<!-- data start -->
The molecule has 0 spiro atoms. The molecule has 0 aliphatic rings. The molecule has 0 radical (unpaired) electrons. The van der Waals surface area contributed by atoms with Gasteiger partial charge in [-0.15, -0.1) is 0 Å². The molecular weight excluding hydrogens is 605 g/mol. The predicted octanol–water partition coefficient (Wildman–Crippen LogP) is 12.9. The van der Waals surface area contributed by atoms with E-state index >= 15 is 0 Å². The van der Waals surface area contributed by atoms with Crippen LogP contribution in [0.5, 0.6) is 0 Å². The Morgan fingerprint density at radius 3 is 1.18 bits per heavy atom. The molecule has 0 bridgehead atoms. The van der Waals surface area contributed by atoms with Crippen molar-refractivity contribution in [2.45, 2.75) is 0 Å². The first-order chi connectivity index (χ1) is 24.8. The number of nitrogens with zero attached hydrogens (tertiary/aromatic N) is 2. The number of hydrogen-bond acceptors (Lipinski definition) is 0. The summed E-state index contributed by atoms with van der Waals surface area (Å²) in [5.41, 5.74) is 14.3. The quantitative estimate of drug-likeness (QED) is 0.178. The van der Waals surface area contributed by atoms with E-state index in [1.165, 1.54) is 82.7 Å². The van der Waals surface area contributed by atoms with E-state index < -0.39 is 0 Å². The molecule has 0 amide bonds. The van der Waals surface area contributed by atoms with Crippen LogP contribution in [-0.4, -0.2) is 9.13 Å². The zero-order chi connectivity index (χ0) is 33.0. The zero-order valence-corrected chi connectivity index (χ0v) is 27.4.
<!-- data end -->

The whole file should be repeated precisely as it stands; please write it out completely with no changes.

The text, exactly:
The molecule has 0 spiro atoms. The molecule has 0 aliphatic rings. The molecule has 0 radical (unpaired) electrons. The van der Waals surface area contributed by atoms with Gasteiger partial charge in [-0.15, -0.1) is 0 Å². The molecular weight excluding hydrogens is 605 g/mol. The predicted octanol–water partition coefficient (Wildman–Crippen LogP) is 12.9. The van der Waals surface area contributed by atoms with E-state index >= 15 is 0 Å². The van der Waals surface area contributed by atoms with Crippen LogP contribution in [0.5, 0.6) is 0 Å². The Morgan fingerprint density at radius 3 is 1.18 bits per heavy atom. The molecule has 0 bridgehead atoms. The van der Waals surface area contributed by atoms with Crippen molar-refractivity contribution in [2.45, 2.75) is 0 Å². The first-order chi connectivity index (χ1) is 24.8. The number of nitrogens with zero attached hydrogens (tertiary/aromatic N) is 2. The number of hydrogen-bond acceptors (Lipinski definition) is 0. The summed E-state index contributed by atoms with van der Waals surface area (Å²) in [5.41, 5.74) is 14.3. The quantitative estimate of drug-likeness (QED) is 0.178. The van der Waals surface area contributed by atoms with E-state index in [1.165, 1.54) is 82.7 Å². The van der Waals surface area contributed by atoms with E-state index < -0.39 is 0 Å². The molecule has 0 amide bonds. The van der Waals surface area contributed by atoms with Crippen LogP contribution in [-0.4, -0.2) is 9.13 Å². The zero-order chi connectivity index (χ0) is 33.0. The zero-order valence-corrected chi connectivity index (χ0v) is 27.4.